In 1738, (prior to Culloden), Lord President Forbes of Culloden had put up the proposal to the Government for the raising of Highland regiments to be officered by 'loyal Englishmen'. His aim was to channel the energies of possible Jacobite supporters into activities of working hard for the government, leaving them with little time for plotting. The scheme was vetoed by the Cabinet, but out of it came into being the Black Watch Regiment in 1739. Initially filled with Lowland Scots and some Highlanders of unquestionable Government loyalty, such as the Campbells and Munros, it was led by English officers to "watch" or police the Highlands secretly -- thus "Black Watch". It really had little to do with colour of their tartan.
      Just prior to Culloden, in 1745, the Blackwatch had fought with Cumberland at Fontenoy, and he'd been impressed -- he was not easily impressed.
      The Black Watch experiment had been successful enough to warrant raising another regiment in 1745, Loudoun's Highlanders who also formed part of the Government army during the "45". They were routed at Moy by the Highland Macintoshes who frightened them into believing a great force was lying in wait for them. The Loudoun's Highlanders ran. They were disbaned in 1748.
      But a man named William Pitt proposed the raising of regiments (after Culloden) from the 'disaffected' clans, to serve British armies overseas. What better use could they put to the strong, proud and determined enemy than to convince him that fighting, in full Highland garb (currently it was only allowed if you joined the regiment), for the British government was in his best service to 'his' country? They were sent directly to the front lines of every British foreign war and took the brunt of almost all initial combat in the British army.
      Regiments served in North America against the rebellious colonists, and in the West Indies. Between 1757 and 1761 ten Highland regiments were raised and disbanded: the Fraser Highlanders; Montgomery's Highlanders' the Duke of Gordons Highlanders; The 100th Regiment; The Queens Highlanders; the Royal Highland volunteers; Johnstone's Highlanders and the Maclean's Highlanders.
      After such a resounding success, in 1766 William Pitt gave a rousing speech to parliament about the quality and gallantry of "his" Highland Regiments. It was stirring stuff indeed. What he left out of that 1766 speech was what he said back in 1757 about the Scots Highlanders. He, when he first commanded his scheme in 1757, had been at pains to point out the obvious advantage that, in sending these Highlanders off to war for Britain, "Not many" of the troublesome Gaels would return. But by 1766 the Highland regiments had indeed proven themselves in combat, and with their blood, to be among Britian's best units.
      One wonders why such hated enemies would, considering the atrocites after Culloden, want to fight for the British army? There were several reasons.
      One factor was the Monarchy itself. The new House of Hanover was a protestant branch of the old House of Stuart, and, supposedly, ruled by virtue of its Stuart blood rather than its Hanoverian connection. Of course one can make a strong dissenting argument here, but the thinking goes that since Dutch William (William of Orange) married a Stuart (Mary Stuart) they ruled co-jointly as William and Mary. A more realistic view might actually show that it was all William who ruled and Mary stayed very much behind the Royal scenes. But accepting the Stuart bloodline theory, it was one factor.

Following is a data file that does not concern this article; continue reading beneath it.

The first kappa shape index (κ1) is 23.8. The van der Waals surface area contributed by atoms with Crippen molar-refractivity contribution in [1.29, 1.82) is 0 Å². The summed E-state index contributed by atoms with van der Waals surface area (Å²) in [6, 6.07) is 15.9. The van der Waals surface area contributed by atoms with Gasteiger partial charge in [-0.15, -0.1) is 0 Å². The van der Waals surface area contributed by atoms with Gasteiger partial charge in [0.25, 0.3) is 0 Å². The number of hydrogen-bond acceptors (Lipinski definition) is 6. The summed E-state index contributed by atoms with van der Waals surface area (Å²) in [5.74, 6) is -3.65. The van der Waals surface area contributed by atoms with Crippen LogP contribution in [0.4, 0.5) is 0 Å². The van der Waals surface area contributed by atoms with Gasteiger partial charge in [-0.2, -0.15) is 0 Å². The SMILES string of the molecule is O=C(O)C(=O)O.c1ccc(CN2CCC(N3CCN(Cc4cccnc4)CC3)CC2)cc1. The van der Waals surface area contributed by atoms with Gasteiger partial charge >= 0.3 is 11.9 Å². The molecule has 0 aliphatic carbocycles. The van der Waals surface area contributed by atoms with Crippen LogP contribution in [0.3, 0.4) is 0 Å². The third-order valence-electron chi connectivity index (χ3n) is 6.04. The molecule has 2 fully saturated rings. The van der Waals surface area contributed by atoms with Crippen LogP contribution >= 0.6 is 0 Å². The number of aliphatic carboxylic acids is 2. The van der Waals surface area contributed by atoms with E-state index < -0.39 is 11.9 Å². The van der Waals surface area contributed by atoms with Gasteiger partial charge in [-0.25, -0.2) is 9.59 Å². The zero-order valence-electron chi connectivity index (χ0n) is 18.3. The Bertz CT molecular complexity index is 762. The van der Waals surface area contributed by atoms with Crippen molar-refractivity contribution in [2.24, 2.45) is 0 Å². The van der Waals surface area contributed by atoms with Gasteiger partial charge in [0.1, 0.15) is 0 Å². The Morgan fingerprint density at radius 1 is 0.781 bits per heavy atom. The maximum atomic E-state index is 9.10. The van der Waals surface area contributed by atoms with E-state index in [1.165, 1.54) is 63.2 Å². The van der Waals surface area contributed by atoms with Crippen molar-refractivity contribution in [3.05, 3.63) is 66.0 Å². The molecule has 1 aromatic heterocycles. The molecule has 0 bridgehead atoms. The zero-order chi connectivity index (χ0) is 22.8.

Another, more tangible reason, was that the Highland Chiefs, who might have opposed the regiment idea, were either in exile or dead, and those who remained on their clan lands had no desire to repeat the futile performance of 1745 and its savage repercussions. Then again, the power of the Campbells no longer threatened the other clans. The days of feuding and fighting amongst themselves were now over.
      Scottish Highland Officer
      But the largest reason played directly to the warrior heart of the Gaelic Highlander. The only way he could gain honour in battle, legally wear his Highland dress, carry weapons as his forefathers had done for over 1,000 years and play his beloved bagpipes was to join a Highland regiment. This was a subtle but powerful incentive to the Gael, who had for centuries been a warrior and had his kilt, bagpipes and weapons at all times. All these things were 'proscribed' by the Hanoverian Regime after Culloden and only by joining the regiments and fighting in British wars could he obtain these long cherished cultural practises and traditions.
      The Government in London wanted to extinguish everything that made the Gaels different and distinctive. In the "Proscription Act, or the 'Black Act' of 1746, as it was known to the Highlanders and Islanders, Scottish Highlanders were forbidden to own arms, which might be reasonable so soon after a war, but also to wear the kilt or any garments of tartan cloth. Offenders could and were transported to Botany Bay or imprisoned.
      So the Highlander joined. And since many of the new Regiments were officered by men he knew and included men forn his own glens, it must have seemed like the old clan days all over again -- except that now the British Government fed and clothed and paid them money, instead of a chief, and they had no retribution to fear. And, of course, mostly now they were not Catholics, (or no longer Catholics); they had no religios loyalty to the Stewarts.